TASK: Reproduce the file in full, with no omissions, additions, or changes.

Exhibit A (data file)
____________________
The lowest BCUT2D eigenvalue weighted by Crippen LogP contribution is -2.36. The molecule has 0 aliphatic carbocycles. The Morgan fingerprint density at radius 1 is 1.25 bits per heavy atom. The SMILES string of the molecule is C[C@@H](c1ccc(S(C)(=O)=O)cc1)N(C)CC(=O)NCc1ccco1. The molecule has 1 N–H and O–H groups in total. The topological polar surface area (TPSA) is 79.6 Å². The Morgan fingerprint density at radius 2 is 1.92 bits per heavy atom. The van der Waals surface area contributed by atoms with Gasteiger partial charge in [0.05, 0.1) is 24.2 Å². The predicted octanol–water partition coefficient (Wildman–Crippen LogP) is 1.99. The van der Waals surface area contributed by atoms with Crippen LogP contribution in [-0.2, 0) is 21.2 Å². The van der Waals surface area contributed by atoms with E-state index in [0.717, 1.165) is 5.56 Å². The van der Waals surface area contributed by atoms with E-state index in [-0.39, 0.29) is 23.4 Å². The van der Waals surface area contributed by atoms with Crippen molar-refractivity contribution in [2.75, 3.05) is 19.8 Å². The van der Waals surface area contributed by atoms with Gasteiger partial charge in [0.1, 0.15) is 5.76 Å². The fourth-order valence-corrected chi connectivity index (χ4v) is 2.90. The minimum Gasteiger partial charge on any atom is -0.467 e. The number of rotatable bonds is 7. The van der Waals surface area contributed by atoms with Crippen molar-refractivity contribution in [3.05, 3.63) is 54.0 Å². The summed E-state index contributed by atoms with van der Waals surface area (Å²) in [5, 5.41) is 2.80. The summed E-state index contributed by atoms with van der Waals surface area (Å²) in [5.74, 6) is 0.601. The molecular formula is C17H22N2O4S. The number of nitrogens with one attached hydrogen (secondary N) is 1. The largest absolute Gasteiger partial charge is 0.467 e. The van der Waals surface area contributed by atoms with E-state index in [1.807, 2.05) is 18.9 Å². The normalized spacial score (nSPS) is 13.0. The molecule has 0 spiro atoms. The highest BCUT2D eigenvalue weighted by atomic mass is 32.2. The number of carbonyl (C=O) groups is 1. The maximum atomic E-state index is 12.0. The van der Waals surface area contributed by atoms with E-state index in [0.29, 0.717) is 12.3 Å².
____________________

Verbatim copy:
The lowest BCUT2D eigenvalue weighted by Crippen LogP contribution is -2.36. The molecule has 0 aliphatic carbocycles. The Morgan fingerprint density at radius 1 is 1.25 bits per heavy atom. The SMILES string of the molecule is C[C@@H](c1ccc(S(C)(=O)=O)cc1)N(C)CC(=O)NCc1ccco1. The molecule has 1 N–H and O–H groups in total. The topological polar surface area (TPSA) is 79.6 Å². The Morgan fingerprint density at radius 2 is 1.92 bits per heavy atom. The van der Waals surface area contributed by atoms with Gasteiger partial charge in [0.05, 0.1) is 24.2 Å². The predicted octanol–water partition coefficient (Wildman–Crippen LogP) is 1.99. The van der Waals surface area contributed by atoms with Crippen LogP contribution in [-0.2, 0) is 21.2 Å². The van der Waals surface area contributed by atoms with E-state index in [0.717, 1.165) is 5.56 Å². The van der Waals surface area contributed by atoms with E-state index in [-0.39, 0.29) is 23.4 Å². The van der Waals surface area contributed by atoms with Crippen molar-refractivity contribution in [2.75, 3.05) is 19.8 Å². The van der Waals surface area contributed by atoms with Gasteiger partial charge in [0.1, 0.15) is 5.76 Å². The fourth-order valence-corrected chi connectivity index (χ4v) is 2.90. The minimum Gasteiger partial charge on any atom is -0.467 e. The number of rotatable bonds is 7. The van der Waals surface area contributed by atoms with Crippen molar-refractivity contribution in [3.05, 3.63) is 54.0 Å². The summed E-state index contributed by atoms with van der Waals surface area (Å²) in [5, 5.41) is 2.80. The summed E-state index contributed by atoms with van der Waals surface area (Å²) in [5.74, 6) is 0.601. The molecular formula is C17H22N2O4S. The number of nitrogens with one attached hydrogen (secondary N) is 1. The largest absolute Gasteiger partial charge is 0.467 e. The van der Waals surface area contributed by atoms with E-state index in [1.807, 2.05) is 18.9 Å². The normalized spacial score (nSPS) is 13.0. The molecule has 0 spiro atoms. The highest BCUT2D eigenvalue weighted by atomic mass is 32.2. The number of carbonyl (C=O) groups is 1. The maximum atomic E-state index is 12.0. The van der Waals surface area contributed by atoms with E-state index in [0.29, 0.717) is 12.3 Å².